About

Steve Wernke is Associate Professor and Director of the Spatial Analysis Research LaboratoryDepartment of Anthropology, Vanderbilt University.

I am an archaeologist and historical anthropologist of the Andean region of South America. My research takes place at the intersections of several disciplines: archaeology and history, prehispanic and colonial studies, anthropology and cultural geography. My interests center on the local experiences of imperialism and colonialism on both sides of the Spanish invasion of the Andes–especially how new kinds of communities, landscapes, and religious practice emerged out of successive attempts by the Inkas and the Spanish to subordinate and remake Andean societies in the image of their colonial ideals. Methodologically, my work brings together analyses of archaeological and documentary datasets in  geospatial frameworks. My current archaeological research investigates the mass resettlement of the indigenous communities of the Andes during the Reducción General de Indios (General Resettlement of Indians) of the 1570s, when about 1.4 million native Andeans were forcibly resettled into over a thousand planned colonial towns around the viceroyalty of Peru. I approach this massive experiment in social engineering from macro- and micro-scales: through archaeological investigation of particular reducción towns, and through collaborative interdisciplinary projects aimed at reconstructing viceroyalty-wide shifts in settlement during the Reducción. Most of my archaeological research has been based in the Colca Valley, located in the southern highlands of Peru.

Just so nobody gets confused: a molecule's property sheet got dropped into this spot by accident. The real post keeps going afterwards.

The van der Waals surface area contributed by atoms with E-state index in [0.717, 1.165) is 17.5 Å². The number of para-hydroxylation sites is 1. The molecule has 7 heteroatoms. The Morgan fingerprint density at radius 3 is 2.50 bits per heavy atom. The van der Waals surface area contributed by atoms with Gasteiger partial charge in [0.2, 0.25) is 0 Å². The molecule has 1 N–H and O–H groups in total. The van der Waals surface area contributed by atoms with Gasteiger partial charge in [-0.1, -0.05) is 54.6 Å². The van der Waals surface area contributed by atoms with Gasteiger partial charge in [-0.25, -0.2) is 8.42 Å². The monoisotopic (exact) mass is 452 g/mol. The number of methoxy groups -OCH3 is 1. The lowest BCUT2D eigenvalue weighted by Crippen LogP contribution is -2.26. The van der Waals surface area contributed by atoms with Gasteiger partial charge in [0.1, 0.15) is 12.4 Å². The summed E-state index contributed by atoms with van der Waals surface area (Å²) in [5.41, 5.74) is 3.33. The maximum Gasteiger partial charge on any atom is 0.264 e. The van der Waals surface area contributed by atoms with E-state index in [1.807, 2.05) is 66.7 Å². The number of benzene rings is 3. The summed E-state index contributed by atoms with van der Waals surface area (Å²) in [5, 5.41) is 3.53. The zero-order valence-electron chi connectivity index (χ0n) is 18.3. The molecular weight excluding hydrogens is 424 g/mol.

My interdisciplinary, international digital projects are working to build collaborative online platforms for collating archaeological, historical, and ethnographic data. Together with Akira Saito (National Museum of Ethnology, Japan) and Parker VanValkenburgh (Brown University), we are developing two platforms: the Linked Open Gazetteer for the Andean Region (LOGAR) and the Geospatial Platform for Andean Culture, History, and Archaeology (GeoPACHA). LOGAR is an online gazetteer that enables collation of archival and ethnographic information by place (whether or not located in geographic space). GeoPACHA is a browser-based GIS that integrates legacy field survey data, historical aerial imagery, and high resolution satellite imagery to enable virtual archaeological survey over massive areas. These projects have been made possible with the support of grants from the National Endowment for the Humanities, The American Council of Learned Societies, The Center for Advanced Spatial Technologies, Brown University, the Vanderbilt Center for Digital Humanities, the Vanderbilt Center for Latin American Studies, the National Museum of Ethnology (Japan), and a Vanderbilt Chancellor’s Faculty Fellowship.

Infrastructural support for these and other projects are provided through my Spatial Analysis Research Laboratory and my Vanderbilt University Trans-Institutional Program: the Vanderbilt Initiative for Interdisciplinary Geospatial Research.